We meet in the world’s most revered gathering place of nations. And as kings, leaders, ambassadors and delegates convene here to discuss international issues, within the borders of over 60 of those nations, Christians are being persecuted by their own governments or by those in whose midst they live—from North Korea, to Iran, to Afghanistan, to Syria, Nigeria, Iraq, Pakistan, Vietnam and Indonesia, and many, many more. In North Korea, Christians are imprisoned, sent to labor camps, tortured, and killed, for the crime of owning a Bible. In Nigeria entire Christian village populations have been massacred. In Orissa India, 70,000 Christians have been forced to flee their homes. In Syria, 80,000 Christians have been quote ‘cleansed’ from their homes.” In Indonesia, Muslims have put 10,000 Christians to death.

And now, after almost 2,000 years, some of the most ancient Christian communities, from the Copts of Egypt, to the Nestorians and Assyrian believers of Syria, to the Chaldean and Assyrian believers of Iraq are in danger of extermination, genocide. As the evil of Isis and its allies sweeps across the Middle East, an ancient civilization is being annihilated, its people perishing, crucified, decapitated and buried alive in their ancestral soil. The Vicar of Baghdad recounted this year how Isis ordered four Christian children to renounce Jesus and follow Mohammed. “No,” they said, “We love Yeshua … He has always been with us.” These were the last words the children ever spoke on this earth as Isis beheaded them.

We hear the accounts of the early Christians being led into Roman arenas to be torn apart by wild beasts. And we ponder how savage and barbaric those days were. We wonder what we would have done had we been there. If we had lived in those days and could have saved the lives of the innocent, would we have saved them?

But the truth is we do live in those days. More Christians have been persecuted, brutalized and killed in the modern age, than in any other. Every year, tens of thousands of Christians are dehumanized, tortured or killed, and over 100 million Christians live under the darkness of persecution. It is the modern age that holds the most savage and barbaric of days. And what are we doing as Christians are being led away to be devoured?

This very body, the United Nations, adopted the Universal Declaration of Human Rights which declares that everyone has the right to “manifest his religion or belief in teaching, practice, worship, and observance.”

In the World Summit Outcome Document of September 2005, paragraph 139, the United Nations declared that the international community has the responsibility to protect populations from genocide, ethnic cleansing, and crimes against humanity. So the question must be asked, ‘Where are all the resolutions?’ “Where are all the troops?’ ‘Where are all the actions taken to protect the most persecuted people on earth?’  ‘And where’s the universal outcry?’ It’s a strange and immoral silence, the same strange and immoral silence that allowed 6 million Jews to be delivered to their deaths.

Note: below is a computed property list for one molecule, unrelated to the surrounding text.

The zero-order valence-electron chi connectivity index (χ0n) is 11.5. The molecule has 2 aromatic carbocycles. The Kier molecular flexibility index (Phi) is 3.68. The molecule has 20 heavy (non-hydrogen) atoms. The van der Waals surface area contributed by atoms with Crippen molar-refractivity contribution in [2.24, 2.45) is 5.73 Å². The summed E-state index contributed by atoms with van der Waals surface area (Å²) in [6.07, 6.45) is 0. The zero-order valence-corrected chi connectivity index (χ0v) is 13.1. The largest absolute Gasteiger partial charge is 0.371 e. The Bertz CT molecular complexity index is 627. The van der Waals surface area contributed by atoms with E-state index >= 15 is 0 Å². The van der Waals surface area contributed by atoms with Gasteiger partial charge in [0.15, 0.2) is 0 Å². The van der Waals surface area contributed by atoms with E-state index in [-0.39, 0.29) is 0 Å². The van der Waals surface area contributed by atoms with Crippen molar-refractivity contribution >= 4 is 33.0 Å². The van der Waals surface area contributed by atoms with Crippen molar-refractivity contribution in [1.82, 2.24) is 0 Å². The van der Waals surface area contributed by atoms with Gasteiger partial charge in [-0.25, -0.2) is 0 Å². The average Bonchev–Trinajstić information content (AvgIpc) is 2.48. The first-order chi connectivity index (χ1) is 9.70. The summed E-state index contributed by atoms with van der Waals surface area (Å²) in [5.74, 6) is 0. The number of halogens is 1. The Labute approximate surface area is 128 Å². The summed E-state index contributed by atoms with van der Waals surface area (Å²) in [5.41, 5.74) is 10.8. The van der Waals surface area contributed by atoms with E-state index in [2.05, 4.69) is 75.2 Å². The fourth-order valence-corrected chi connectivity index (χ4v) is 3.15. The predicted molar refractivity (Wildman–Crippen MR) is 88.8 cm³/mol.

We must not repeat the mistake of the last century. Evil never stays put. The same darkness that destroyed 6 million Jewish lives would end up destroying over 60 million lives throughout the world. The evil that first warred against the Jewish people was a harbinger of what would soon overcome the earth.

In the days when coal miners were dying of black lung disease, an answer was found in the caged canary. The canary was brought deep into the mines. If it grew sick and died, it would be the sign and the alarm that the air inside the mine was toxic. What happened to the caged canary was a harbinger of danger.

The persecuted Christian is the caged canary of the modern world. The Christian is the first target of evil, and so the sign and the alarm of a toxic evil in the world and a growing danger. And if we don’t deal with that evil when it targets others on distant shores, we will surely deal with it when it targets us on our own shores.

No civilization can call itself moral if it fails to defend its most defenseless against that which seeks to devour them. No nation can call itself good if it sits back and does nothing of effect as the forces of evil murder the innocent. And no people can call themselves “Christian” if they watch passively on the sidelines as those who share the name of Messiah are oppressed and killed for their faith.